Aston Martin have taken a step closer to entering Formula 1 after deciding that the new engine regulations due to be introduced in 2021 meets their vision, despite opposition from Ferrari, Mercedes and Renault.
Ferrari have been vocal in their stance against the cost-cutting proposals, and have threatened to pull out of F1 if they feel that the regulations no longer meet their demands. The Italian manufacturer may not have won a world championship title for the last 10 years, but they believe that their position as the only marque to remain in F1 since it began more than 60 years ago gives them a considerable level of power in negotiations.
Ferrari also receives the most prize money, having received around £160m last year - £40m more than champions Mercedes – and the arrival of another competitor such as Aston Martin, along with the new engine rules, could see that number considerably reduced.
The chances of Aston becoming an engine supplier appear to be growing by the day, and chief executive officer Andy Palmer has confirmed that he will “probably” advise the company’s board to back plans to enter F1 as a power unit supplier. Under a current agreement with Red Bull, Aston Martin will become the new title sponsor of the four-time F1 constructors’ champions from 2018 onwards.
“It moves from probably I wouldn't propose it to the board to probably I would,” Palmer told the BBC.
However, Aston’s involvement would appear to depend on three key factors: reducing costs on engine development, capping the number of hours allowed to develop engines on ‘dynomometers’, and ensuring that the sport is exciting and appealing for fans.
“The issue is making the sport entertaining again,” added Palmer. “Which means put the driver back at the centre of the sport, whereas today we are talking about a turbocharger being the centre of the sport. I'm an engineer and I love the technology, but it's nuts.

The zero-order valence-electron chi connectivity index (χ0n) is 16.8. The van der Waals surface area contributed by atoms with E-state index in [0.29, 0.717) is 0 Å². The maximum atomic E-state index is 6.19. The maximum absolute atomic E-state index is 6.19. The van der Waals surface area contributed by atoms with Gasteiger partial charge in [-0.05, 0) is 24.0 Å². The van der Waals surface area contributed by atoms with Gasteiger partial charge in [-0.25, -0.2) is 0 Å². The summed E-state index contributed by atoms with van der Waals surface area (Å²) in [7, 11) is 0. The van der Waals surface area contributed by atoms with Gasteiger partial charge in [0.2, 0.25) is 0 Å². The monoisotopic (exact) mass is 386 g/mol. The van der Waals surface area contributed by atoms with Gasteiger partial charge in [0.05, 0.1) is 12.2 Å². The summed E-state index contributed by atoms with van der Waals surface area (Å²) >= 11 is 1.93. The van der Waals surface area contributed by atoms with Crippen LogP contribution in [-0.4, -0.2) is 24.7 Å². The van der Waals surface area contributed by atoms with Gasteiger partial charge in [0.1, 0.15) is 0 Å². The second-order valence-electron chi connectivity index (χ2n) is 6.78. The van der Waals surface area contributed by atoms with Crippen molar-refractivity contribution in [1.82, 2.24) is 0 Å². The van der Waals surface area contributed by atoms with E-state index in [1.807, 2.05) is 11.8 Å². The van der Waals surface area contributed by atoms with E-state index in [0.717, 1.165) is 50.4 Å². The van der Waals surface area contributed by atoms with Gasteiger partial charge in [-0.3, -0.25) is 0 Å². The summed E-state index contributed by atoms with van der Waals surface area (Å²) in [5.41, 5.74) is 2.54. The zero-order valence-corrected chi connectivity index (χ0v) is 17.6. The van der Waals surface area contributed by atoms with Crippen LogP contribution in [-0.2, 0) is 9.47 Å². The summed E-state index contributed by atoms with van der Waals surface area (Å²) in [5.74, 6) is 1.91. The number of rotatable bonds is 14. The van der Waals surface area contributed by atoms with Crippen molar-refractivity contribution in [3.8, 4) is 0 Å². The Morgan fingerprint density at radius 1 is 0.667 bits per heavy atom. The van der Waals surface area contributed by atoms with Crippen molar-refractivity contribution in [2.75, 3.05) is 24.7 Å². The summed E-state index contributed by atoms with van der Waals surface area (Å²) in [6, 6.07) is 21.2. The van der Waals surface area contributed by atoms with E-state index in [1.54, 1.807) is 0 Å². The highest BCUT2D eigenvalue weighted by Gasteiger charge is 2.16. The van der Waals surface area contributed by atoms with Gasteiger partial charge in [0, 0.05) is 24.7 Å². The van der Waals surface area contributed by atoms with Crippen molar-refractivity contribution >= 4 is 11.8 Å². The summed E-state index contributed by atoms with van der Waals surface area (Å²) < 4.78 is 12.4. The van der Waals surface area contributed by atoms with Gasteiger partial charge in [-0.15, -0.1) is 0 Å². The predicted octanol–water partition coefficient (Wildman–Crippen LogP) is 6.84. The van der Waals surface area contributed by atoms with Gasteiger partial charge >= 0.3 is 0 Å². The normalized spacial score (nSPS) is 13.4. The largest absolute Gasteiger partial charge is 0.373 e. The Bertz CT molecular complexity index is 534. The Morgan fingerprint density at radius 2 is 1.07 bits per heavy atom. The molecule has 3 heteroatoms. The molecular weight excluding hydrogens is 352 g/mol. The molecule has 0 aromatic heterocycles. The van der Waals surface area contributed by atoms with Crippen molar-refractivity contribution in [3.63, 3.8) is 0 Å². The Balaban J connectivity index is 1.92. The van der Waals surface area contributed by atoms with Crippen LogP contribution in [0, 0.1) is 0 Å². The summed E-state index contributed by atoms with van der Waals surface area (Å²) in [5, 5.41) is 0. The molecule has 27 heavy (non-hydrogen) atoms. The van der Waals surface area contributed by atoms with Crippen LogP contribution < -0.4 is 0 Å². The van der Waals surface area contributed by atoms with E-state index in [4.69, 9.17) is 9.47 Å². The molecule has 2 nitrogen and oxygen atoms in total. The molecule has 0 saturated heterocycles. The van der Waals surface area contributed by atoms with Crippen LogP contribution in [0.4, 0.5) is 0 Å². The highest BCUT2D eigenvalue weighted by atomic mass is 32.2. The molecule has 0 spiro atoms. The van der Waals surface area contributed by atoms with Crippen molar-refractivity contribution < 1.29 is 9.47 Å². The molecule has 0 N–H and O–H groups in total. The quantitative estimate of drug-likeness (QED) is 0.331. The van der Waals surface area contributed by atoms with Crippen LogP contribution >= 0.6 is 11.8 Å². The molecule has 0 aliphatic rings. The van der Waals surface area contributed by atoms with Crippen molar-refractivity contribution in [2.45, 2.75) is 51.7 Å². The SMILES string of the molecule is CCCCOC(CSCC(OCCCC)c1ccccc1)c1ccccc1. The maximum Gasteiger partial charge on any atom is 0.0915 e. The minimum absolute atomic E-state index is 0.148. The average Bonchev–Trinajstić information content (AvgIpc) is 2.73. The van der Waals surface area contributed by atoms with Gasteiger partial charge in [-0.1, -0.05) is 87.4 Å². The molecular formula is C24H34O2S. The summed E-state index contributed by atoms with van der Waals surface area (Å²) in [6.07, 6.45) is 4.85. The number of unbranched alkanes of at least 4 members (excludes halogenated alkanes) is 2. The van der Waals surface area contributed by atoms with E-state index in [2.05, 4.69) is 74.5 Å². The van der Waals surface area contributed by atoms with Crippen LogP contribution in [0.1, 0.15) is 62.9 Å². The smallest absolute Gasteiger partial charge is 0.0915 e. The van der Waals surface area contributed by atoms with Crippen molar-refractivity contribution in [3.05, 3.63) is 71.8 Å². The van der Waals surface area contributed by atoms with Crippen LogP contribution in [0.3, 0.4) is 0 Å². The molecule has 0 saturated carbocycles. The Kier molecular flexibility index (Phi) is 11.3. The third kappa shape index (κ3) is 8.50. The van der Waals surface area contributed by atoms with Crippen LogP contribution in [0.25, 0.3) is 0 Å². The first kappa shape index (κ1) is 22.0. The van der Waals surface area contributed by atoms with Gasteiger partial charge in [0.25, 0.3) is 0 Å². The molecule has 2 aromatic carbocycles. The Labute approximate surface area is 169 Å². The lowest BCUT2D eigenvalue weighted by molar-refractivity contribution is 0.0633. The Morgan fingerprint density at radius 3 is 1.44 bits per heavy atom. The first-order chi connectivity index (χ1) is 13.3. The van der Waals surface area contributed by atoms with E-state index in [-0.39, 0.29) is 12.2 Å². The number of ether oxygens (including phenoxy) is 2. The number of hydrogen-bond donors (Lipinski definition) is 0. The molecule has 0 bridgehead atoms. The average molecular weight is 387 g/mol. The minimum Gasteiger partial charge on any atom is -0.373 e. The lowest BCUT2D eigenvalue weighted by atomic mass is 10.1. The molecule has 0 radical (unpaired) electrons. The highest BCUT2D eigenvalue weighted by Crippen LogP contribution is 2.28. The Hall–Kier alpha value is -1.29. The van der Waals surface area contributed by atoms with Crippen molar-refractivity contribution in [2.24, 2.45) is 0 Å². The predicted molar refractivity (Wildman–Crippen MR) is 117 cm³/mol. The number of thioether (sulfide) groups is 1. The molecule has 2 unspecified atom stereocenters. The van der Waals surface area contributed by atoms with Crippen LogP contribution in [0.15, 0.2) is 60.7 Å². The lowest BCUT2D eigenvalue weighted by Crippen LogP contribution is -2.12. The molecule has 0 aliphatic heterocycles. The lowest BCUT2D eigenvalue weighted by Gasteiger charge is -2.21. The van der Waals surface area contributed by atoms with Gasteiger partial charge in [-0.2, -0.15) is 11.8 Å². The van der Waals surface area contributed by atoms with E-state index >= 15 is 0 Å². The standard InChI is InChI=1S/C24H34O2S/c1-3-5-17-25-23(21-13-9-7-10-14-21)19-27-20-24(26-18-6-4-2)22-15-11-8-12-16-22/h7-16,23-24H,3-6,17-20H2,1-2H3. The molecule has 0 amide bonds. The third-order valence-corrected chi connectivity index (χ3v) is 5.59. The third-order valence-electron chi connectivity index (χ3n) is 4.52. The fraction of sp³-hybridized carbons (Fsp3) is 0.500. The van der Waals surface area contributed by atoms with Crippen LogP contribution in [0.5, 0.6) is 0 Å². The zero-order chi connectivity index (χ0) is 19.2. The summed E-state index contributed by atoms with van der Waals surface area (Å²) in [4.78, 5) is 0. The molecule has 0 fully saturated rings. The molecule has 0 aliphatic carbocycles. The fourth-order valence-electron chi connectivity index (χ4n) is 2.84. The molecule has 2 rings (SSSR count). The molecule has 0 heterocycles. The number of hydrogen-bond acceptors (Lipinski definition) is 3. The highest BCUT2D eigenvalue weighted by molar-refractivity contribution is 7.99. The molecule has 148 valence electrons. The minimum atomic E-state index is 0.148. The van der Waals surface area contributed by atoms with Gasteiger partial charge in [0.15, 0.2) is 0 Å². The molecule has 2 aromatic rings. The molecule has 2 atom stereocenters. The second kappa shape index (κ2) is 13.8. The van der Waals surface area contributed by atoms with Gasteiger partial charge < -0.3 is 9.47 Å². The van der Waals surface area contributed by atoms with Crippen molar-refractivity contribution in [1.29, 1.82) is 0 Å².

“So at the very simplistic level we are a destructive force that I hope can be used to bring back the sport to what it was when I fell in love with it 40 years ago, which was entertainment with a concentration on the pilot and the chassis and aerodynamic surfaces and, yes, there is a little competitive advantage in the engine but it's not all about the engine.”
The situation surrounding the future direction of F1 engines appears to be crucial towards the futures of a number of teams, both those already in the championship and those considering an entry such as Aston and Porsche. Aston see F1 as a way of directly competing with Ferrari and McLaren in the mid-engined supercar market, but would only do so if there were enough eyes on the sport in the first place.
Another concern is the current engine penalty scheme that is employed in F1, which has seen huge grid penalties handed out over the last three years – Jenson Button still holds the record at 70 places at the 2015 Mexican Grand Prix – despite there only being 22 cars.
“How do you get demoted 35 places on the grid which only has 20 cars on it?” asked Palmer. “There are some absurdities.
“I grant you it is not all about the technical side of the engine but in the end you have to disrupt the sport back into being an entertainment that people understand in a modern era where people are looking at five different screens.
"Obviously there is a commercial reason for me doing it and a commercial reason for Red Bull doing it. But essentially our intentions align and it's fair to say we love the sport.”
With Liberty Media looking to give the sport a fresh look – as this week’s logo rebrand displayed – 2021 already looks to be one of the most radical shake-ups in recent memory due to the new engine regulations and potential team changes.
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